• What format do you want your config file to be in? JavaScript
  • Would you like to install them now with npm? (Y/n) N (again, we’ll install them with Yarn)

Then install the deps:

yarn add --dev eslint-config-airbnb-base@latest eslint@6.2.2 eslint-plugin-import@^2.18.2

Then add a "lint": "npx eslint --fix *.js src test *.js", under scripts in package.json.

Running yarn lint for the first time, we get a few errors. We need to:

  • use the bodyParser import in app.js,
  • add jest: true under env in .eslintrc.js

As a result, we only have the no-console left, which will be good enough for now (we could setup a proper logger later). Let’s save that (commit).

We’re done (for now)

That step was long! Don’t worry, we’re almost done!

Let’s squash-merge the setup-backend branch into master via a PR, then pull master.

Pre-commit hooks setup

Husky install

We’re gonna setup pre-commit hooks with Husky, so that linting and tests are carried out on every pre-commit event.

git checkout -b setup-husky

Let’s get back to the repo root and install Husky:

yarn add --dev husky

Let’s commit at this point (here).

lint-staged setup

In each of front and back packages, we’re gonna install lint-staged, which as the name implies, lints the staged files before committing.

cd packages/front
yarn add --dev lint-staged
cd ../back
yarn add --dev lint-staged

In the package.json of each package, we add a lint-staged section. back and front differ slightly, by the paths to check.

What it does is:

  • run yarn lint, which fixes auto-fixable errors, but prevents for going further if a more serious error occurs.
  • stage files again

Here is the front version:

...
"lint-staged": {
  "src/**/*.js*": [
    "yarn lint",
    "git add"
  ]
}
...

Here is the back version:

...
"lint-staged": {
  "**/*.js": [
    "yarn lint",
    "git add"
  ]
}
...

Still in package.json, add a precommit script (same for back and front) to run lint-staged:

  ...
  "scripts": {
    ...
    "precommit": "lint-staged",
    ...
  }
  ...

In front and back packages, we can test this setup by adding errors to App.jsx and app.js, respectively (like declaring an unused variable).

Then we can git add these files to stage them, then run yarn precommit, which should trigger an error. After that, we can revert these files to their previous states, and git add them again.

At this point, pre-commit scripts are set up, but we need to actually run them on pre-commit events. Let’s commit before getting there (commit).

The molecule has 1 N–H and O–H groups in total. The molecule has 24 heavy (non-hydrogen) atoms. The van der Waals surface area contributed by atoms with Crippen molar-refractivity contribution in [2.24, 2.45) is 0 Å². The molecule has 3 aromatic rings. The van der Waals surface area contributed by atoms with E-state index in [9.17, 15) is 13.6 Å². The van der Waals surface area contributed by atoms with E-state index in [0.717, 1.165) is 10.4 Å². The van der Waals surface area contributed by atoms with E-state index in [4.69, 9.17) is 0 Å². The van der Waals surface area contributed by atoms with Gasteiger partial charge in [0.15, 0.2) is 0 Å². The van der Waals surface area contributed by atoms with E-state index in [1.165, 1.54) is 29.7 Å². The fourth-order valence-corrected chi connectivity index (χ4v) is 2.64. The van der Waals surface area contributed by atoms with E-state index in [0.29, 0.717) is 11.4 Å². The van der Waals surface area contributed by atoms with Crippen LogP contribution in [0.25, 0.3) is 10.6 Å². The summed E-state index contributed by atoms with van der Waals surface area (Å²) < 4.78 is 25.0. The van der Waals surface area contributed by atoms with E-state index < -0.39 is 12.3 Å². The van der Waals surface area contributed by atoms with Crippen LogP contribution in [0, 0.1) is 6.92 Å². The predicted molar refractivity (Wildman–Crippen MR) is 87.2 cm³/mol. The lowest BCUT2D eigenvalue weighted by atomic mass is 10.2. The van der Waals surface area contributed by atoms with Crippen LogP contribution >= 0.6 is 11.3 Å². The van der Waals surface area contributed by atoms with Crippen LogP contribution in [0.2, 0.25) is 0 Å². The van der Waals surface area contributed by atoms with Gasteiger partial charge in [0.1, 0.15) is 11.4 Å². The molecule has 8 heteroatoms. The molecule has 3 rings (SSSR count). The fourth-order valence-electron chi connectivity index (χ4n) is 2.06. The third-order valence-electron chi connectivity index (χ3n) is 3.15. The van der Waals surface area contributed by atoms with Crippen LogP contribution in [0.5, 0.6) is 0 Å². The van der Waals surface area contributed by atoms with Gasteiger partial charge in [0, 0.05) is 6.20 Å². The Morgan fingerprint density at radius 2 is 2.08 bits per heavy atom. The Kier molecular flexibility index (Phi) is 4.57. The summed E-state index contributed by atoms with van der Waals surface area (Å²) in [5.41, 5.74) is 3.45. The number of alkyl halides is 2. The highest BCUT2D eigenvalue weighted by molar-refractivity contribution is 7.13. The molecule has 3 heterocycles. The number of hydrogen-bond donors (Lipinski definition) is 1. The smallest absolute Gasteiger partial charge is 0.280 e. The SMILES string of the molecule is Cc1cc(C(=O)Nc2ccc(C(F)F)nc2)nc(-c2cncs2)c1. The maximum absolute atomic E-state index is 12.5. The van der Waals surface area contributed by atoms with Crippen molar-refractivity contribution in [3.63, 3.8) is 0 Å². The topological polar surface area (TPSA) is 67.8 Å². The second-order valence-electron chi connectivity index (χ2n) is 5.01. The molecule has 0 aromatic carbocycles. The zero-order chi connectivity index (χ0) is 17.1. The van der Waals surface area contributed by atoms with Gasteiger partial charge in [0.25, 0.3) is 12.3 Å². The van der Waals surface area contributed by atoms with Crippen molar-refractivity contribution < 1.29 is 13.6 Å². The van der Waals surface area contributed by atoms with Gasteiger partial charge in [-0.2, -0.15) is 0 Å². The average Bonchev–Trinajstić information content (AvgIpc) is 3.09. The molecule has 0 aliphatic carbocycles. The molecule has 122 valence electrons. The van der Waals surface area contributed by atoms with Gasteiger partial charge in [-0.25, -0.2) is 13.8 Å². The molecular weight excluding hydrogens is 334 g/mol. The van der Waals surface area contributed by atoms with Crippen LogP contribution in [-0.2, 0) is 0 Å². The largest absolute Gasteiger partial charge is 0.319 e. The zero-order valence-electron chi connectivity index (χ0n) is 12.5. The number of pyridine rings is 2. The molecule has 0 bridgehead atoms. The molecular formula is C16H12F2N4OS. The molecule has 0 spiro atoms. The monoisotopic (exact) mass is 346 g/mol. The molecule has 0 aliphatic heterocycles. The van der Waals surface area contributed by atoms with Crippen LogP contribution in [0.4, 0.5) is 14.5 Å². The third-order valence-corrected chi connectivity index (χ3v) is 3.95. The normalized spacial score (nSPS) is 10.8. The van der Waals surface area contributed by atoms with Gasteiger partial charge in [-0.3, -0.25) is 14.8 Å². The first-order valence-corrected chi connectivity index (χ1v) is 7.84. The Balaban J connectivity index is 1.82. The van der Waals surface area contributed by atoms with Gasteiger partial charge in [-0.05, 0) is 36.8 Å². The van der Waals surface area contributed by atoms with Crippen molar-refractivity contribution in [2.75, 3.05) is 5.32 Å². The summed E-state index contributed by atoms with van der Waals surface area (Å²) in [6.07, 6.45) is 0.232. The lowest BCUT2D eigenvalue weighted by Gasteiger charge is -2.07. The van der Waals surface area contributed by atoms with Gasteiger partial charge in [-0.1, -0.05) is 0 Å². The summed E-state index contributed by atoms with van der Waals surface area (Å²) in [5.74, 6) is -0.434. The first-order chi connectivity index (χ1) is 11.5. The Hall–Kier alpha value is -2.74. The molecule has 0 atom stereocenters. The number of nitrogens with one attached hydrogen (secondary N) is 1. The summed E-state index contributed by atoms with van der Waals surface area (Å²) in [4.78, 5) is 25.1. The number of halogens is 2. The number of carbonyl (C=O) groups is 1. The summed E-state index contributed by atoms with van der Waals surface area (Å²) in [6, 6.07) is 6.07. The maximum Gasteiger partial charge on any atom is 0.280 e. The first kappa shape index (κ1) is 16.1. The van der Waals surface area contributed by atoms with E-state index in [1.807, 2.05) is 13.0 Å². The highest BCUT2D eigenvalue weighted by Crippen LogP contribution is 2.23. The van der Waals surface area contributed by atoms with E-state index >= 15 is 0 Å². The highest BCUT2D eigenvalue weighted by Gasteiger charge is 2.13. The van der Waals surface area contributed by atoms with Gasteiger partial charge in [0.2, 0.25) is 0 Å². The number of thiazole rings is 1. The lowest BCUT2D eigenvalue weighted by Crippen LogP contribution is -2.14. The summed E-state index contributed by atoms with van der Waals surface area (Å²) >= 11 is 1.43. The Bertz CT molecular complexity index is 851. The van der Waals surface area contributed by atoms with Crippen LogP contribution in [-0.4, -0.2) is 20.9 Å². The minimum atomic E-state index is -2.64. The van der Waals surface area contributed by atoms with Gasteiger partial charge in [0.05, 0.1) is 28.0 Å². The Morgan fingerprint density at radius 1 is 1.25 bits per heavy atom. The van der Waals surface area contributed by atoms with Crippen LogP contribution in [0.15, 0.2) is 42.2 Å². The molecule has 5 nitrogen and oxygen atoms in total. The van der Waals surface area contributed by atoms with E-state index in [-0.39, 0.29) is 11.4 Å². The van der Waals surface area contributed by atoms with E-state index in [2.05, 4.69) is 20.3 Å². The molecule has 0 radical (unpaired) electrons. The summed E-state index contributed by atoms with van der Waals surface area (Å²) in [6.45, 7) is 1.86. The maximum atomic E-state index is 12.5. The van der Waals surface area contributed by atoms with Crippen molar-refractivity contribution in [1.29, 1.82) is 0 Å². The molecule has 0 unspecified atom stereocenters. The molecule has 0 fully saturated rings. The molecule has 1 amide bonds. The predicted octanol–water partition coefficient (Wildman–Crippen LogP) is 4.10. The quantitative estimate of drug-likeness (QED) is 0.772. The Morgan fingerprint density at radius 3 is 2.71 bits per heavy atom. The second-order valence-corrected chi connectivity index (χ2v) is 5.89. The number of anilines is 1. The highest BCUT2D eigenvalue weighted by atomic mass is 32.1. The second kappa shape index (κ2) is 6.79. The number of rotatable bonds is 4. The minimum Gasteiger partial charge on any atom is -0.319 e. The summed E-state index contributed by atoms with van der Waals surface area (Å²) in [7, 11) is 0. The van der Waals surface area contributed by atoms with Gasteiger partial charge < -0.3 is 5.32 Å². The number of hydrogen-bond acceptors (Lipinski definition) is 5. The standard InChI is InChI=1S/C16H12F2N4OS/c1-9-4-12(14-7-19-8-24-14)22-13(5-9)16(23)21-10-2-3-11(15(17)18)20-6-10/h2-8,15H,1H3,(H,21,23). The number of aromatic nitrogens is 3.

Husky setup

Back at the repo root, let’s add a husky section to package.json:

  ...
  "husky": {
    "hooks": {
      "pre-commit": "npx lerna run --concurrency 1 --stream precommit"
    }
  }
  ...

It’s worth explaining what this does. On each pre-commit event, the npx lerna run --concurrency 1 --stream precommit is run.

npx lerna run <script> will run <script> in each of the packages. We add these flags:

  • --stream in order to get console output from the scripts as it’s emitted
  • --concurrency 1 to run the scripts from each package sequentially.

Now the pre-commit hooks are configured, and if there are linting errors, we won’t be able to commit before fixing them.

Let’s git add and commit everything (here).

Hold on, we’re not done yet, we also want the tests to be run on pre-commit hooks!

Trigger tests on pre-commit hooks

We have to update the precommit script in each packages’s package.json, to run both lint-staged and test:

  ...
  "precommit": "lint-staged && yarn test"
  ...

Additionnally, we want to prevent tests to running in watch mode in React app (which is the default set by CRA). This requires amending the test script, in frontend app’s package.json. See this comment by Dan Abramov.

We install cross-env to have a working cross-platform setup:

yarn add --dev cross-env

And update package.json accordingly, replacing react-scripts test with cross-env CI=true react-scripts test --env=jsdom for the test script.

We make both the back-end and front-end tests fail by making dummy changes to the apps.

For example, in the React app (App.jsx), let’s amend the <h1>’s content:

<h1>Hello World { { foo: 'bar' } }</h1>

In the Express app (app.js), let’s change what’s returned by the ‘/’ route:

app.get('/', (req, res) => res.json({ foo: 'buzz' }));

Then we stage everything and try to commit. We end up with an error, which is great!